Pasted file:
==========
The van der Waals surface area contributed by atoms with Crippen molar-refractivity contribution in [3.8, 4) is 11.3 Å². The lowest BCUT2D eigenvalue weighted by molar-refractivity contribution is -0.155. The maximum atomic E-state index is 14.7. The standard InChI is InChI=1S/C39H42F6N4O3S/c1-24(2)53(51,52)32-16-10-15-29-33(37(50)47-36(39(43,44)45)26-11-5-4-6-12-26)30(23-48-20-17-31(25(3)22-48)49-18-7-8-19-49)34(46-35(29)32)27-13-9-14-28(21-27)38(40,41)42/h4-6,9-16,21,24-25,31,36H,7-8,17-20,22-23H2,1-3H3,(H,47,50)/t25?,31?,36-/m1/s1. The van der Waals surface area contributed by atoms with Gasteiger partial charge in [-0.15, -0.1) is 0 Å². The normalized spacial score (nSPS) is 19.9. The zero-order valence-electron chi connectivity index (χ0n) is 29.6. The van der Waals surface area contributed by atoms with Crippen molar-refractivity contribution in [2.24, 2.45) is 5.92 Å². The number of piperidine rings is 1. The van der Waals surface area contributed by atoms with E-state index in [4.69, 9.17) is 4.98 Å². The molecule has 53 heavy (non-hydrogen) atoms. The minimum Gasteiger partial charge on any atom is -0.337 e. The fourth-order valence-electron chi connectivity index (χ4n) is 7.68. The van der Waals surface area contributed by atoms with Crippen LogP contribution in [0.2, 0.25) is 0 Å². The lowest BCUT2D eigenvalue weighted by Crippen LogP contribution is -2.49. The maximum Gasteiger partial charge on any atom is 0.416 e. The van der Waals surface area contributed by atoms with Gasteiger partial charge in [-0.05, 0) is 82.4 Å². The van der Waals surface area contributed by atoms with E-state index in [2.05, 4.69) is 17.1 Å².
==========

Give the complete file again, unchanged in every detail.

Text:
The van der Waals surface area contributed by atoms with Crippen molar-refractivity contribution in [3.8, 4) is 11.3 Å². The lowest BCUT2D eigenvalue weighted by molar-refractivity contribution is -0.155. The maximum atomic E-state index is 14.7. The standard InChI is InChI=1S/C39H42F6N4O3S/c1-24(2)53(51,52)32-16-10-15-29-33(37(50)47-36(39(43,44)45)26-11-5-4-6-12-26)30(23-48-20-17-31(25(3)22-48)49-18-7-8-19-49)34(46-35(29)32)27-13-9-14-28(21-27)38(40,41)42/h4-6,9-16,21,24-25,31,36H,7-8,17-20,22-23H2,1-3H3,(H,47,50)/t25?,31?,36-/m1/s1. The van der Waals surface area contributed by atoms with Gasteiger partial charge in [-0.15, -0.1) is 0 Å². The normalized spacial score (nSPS) is 19.9. The zero-order valence-electron chi connectivity index (χ0n) is 29.6. The van der Waals surface area contributed by atoms with Crippen molar-refractivity contribution in [2.24, 2.45) is 5.92 Å². The number of piperidine rings is 1. The van der Waals surface area contributed by atoms with E-state index in [4.69, 9.17) is 4.98 Å². The molecule has 53 heavy (non-hydrogen) atoms. The minimum Gasteiger partial charge on any atom is -0.337 e. The fourth-order valence-electron chi connectivity index (χ4n) is 7.68. The van der Waals surface area contributed by atoms with Crippen LogP contribution in [0.2, 0.25) is 0 Å². The lowest BCUT2D eigenvalue weighted by Crippen LogP contribution is -2.49. The maximum Gasteiger partial charge on any atom is 0.416 e. The van der Waals surface area contributed by atoms with Gasteiger partial charge in [-0.05, 0) is 82.4 Å². The van der Waals surface area contributed by atoms with E-state index in [2.05, 4.69) is 17.1 Å².